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If you’ve spent any time in civil courtrooms, you’ve seen it before. The witness in the box fudges an answer and says something that differs a bit from their deposition, and the solemn ritual of impeachment begins. With great fanfare, the official copy of the deposition is unsealed. Do you remember having your deposition taken? Do you remember a court reporter being present? And you were sworn to tell the truth? And you did tell the truth? Did I ask you…? And did you answer…? After all of this buildup, the jury is now on the edge of their seats, expecting the next question to bring a full-on Perry Mason style breakdown on the stand with the fact witness now confessing to murder. What more commonly happens in an actual civil trial impeachment, however, can be a little less dramatic: a momentary difference in a timeline description, an altered recollection of one fact among many, or a somewhat higher or lower degree of certainty than was earlier conveyed.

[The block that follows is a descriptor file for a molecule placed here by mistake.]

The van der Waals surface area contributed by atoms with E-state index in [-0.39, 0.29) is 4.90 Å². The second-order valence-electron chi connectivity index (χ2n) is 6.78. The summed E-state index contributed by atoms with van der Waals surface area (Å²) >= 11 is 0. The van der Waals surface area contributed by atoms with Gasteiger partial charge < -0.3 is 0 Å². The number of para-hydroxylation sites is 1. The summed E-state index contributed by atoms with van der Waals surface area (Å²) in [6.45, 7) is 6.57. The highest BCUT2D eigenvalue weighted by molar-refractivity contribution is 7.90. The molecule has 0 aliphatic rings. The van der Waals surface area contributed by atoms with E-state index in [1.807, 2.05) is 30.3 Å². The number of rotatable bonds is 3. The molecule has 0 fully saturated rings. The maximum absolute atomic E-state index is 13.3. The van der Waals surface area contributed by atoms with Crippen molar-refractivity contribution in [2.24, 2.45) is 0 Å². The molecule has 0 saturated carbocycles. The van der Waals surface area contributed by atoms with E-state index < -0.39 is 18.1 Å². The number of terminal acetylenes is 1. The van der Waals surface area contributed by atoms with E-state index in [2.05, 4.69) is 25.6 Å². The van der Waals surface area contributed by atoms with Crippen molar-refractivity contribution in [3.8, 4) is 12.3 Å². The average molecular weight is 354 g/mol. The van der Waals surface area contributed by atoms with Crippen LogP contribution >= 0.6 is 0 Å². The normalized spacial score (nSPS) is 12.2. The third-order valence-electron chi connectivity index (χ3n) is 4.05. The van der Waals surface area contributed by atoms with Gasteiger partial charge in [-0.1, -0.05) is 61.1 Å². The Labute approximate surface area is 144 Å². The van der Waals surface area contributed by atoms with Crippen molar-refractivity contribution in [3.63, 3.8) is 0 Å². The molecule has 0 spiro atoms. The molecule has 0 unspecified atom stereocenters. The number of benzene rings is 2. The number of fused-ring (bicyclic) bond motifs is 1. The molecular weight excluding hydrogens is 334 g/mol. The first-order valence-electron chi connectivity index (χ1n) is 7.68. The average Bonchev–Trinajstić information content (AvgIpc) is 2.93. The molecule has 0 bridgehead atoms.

So there it is, laid bare for the jury to see: an inconsistency between what the witness said then and what the witness is saying now. But does it make a difference to a jury? It certainly can, since consistency along with confidence are the critical components of witness credibility. At the same time, however, too many lawyers are tempted to impeach too much, drawing distinctions that can seem unimportant or inaccessible to the finders of fact. An overreliance on impeachment can just leave jurors wondering “What was that all about?” or, worse, can reveal a nit-picky hostility toward a witness that will have jurors rooting for the average fellow in the witness box instead of the critical and demanding attorney. It is a fine line, and certainly a case dependent one, but this post considers whether there are some general rules on when you should pull the trigger in impeachment and when you should keep your powder dry.